Due to the ongoing conflict in the region, more than 2 million Ukrainians have fled to neighboring nations and are now facing a number of challenges, including language barriers. Ukrainians are in part turning to mobile devices to help where they can, and first-time downloads of the country’s top translation apps have grown 71 percent month-over-month, Sensor Tower Store Intelligence data reveals.
In the first nine days of March, the top 10 translation apps from across Ukraine’s App Store and Google Play collectively saw 198,000 installs, up 71 percent M/M from 116,000 in the first nine days of February. Google Translate led the cohort with approximately 58,000 installs, followed by Translate All and Camera Translator.
The conflict has now entered its third week, and uncertainty about the future may be contributing to the increase in language learning apps as Ukrainians prepare to relocate or acclimate to their temporary homes. The top 10 language learning apps saw approximately 132,000 installs in the first nine days of March, up 47 percent M/M from 90,000 in the same period in February.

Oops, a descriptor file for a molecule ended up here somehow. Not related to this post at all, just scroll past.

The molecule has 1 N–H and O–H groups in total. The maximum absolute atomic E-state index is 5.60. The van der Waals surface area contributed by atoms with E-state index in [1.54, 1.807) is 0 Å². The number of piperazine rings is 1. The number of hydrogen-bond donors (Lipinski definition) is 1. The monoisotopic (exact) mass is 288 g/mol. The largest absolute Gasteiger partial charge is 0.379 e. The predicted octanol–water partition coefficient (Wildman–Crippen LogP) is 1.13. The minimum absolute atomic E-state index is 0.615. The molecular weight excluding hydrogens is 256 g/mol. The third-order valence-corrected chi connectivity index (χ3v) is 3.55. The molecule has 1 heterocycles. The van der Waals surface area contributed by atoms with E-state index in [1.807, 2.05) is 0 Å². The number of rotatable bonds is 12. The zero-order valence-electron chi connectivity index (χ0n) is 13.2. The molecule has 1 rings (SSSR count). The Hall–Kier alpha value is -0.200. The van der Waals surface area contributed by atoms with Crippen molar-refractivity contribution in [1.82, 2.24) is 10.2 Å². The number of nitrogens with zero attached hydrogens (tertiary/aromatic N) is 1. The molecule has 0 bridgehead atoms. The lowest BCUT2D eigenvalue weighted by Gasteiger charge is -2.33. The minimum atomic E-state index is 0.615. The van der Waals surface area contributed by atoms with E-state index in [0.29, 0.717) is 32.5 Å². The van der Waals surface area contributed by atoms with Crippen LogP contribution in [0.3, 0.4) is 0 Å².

Well-known language apps such as Duolingo were part of the cohort, along with language-specific apps. Unsurprisingly, three of the top 10 apps focused specifically on Polish; three others centered on English, and one language app was primarily for learning German.
An analysis of the mobile ecosystem doesn’t come close to painting a full picture of how the conflict in Ukraine is affecting its citizens' lives. It does, however, offer a glimpse of how they are using their mobile devices, and some of the challenges they might be encountering.
News reports have shown apps being used in creative and unexpected ways, such as using Airbnb to donate to Ukrainian homeowners. Translation and language learning apps, on the other hand, are functioning just as they were designed to: helping bridge the gap in communication and connect people from different cultures.